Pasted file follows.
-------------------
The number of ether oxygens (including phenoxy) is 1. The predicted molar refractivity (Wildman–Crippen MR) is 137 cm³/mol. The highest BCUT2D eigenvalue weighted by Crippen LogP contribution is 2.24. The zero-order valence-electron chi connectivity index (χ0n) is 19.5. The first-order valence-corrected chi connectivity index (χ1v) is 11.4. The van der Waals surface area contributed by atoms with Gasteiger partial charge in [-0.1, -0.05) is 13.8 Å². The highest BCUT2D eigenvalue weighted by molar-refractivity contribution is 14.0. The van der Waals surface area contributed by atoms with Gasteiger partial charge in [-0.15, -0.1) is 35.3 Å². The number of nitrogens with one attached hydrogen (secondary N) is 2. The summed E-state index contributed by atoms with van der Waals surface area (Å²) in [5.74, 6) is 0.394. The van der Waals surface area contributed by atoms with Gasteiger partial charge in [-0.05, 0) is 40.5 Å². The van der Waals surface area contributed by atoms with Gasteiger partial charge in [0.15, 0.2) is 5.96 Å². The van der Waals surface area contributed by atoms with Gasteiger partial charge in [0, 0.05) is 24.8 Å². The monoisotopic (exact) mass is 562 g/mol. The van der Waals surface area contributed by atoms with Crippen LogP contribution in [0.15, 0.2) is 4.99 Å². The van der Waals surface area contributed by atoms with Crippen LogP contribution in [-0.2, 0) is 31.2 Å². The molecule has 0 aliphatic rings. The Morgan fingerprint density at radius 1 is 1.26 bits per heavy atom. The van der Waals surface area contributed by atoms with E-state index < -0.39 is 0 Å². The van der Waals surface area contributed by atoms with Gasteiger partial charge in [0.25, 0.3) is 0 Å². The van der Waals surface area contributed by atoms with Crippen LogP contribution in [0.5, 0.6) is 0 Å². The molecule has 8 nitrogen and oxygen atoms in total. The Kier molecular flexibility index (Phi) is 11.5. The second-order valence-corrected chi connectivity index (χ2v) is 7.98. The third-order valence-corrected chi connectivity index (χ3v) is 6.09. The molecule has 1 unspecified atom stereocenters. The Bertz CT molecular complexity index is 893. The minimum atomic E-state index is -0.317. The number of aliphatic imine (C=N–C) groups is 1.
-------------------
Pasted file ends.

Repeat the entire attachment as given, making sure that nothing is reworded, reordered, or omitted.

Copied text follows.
The number of ether oxygens (including phenoxy) is 1. The predicted molar refractivity (Wildman–Crippen MR) is 137 cm³/mol. The highest BCUT2D eigenvalue weighted by Crippen LogP contribution is 2.24. The zero-order valence-electron chi connectivity index (χ0n) is 19.5. The first-order valence-corrected chi connectivity index (χ1v) is 11.4. The van der Waals surface area contributed by atoms with Gasteiger partial charge in [-0.1, -0.05) is 13.8 Å². The highest BCUT2D eigenvalue weighted by molar-refractivity contribution is 14.0. The van der Waals surface area contributed by atoms with Gasteiger partial charge in [-0.15, -0.1) is 35.3 Å². The number of nitrogens with one attached hydrogen (secondary N) is 2. The summed E-state index contributed by atoms with van der Waals surface area (Å²) in [5.74, 6) is 0.394. The van der Waals surface area contributed by atoms with Gasteiger partial charge in [-0.05, 0) is 40.5 Å². The van der Waals surface area contributed by atoms with Gasteiger partial charge in [0.15, 0.2) is 5.96 Å². The van der Waals surface area contributed by atoms with Gasteiger partial charge in [0, 0.05) is 24.8 Å². The monoisotopic (exact) mass is 562 g/mol. The van der Waals surface area contributed by atoms with Crippen LogP contribution in [0.15, 0.2) is 4.99 Å². The van der Waals surface area contributed by atoms with Crippen LogP contribution in [-0.2, 0) is 31.2 Å². The molecule has 0 aliphatic rings. The Morgan fingerprint density at radius 1 is 1.26 bits per heavy atom. The van der Waals surface area contributed by atoms with E-state index < -0.39 is 0 Å². The van der Waals surface area contributed by atoms with Gasteiger partial charge in [0.25, 0.3) is 0 Å². The van der Waals surface area contributed by atoms with Crippen LogP contribution in [0.5, 0.6) is 0 Å². The molecule has 8 nitrogen and oxygen atoms in total. The Kier molecular flexibility index (Phi) is 11.5. The second-order valence-corrected chi connectivity index (χ2v) is 7.98. The third-order valence-corrected chi connectivity index (χ3v) is 6.09. The molecule has 1 unspecified atom stereocenters. The Bertz CT molecular complexity index is 893. The minimum atomic E-state index is -0.317. The number of aliphatic imine (C=N–C) groups is 1.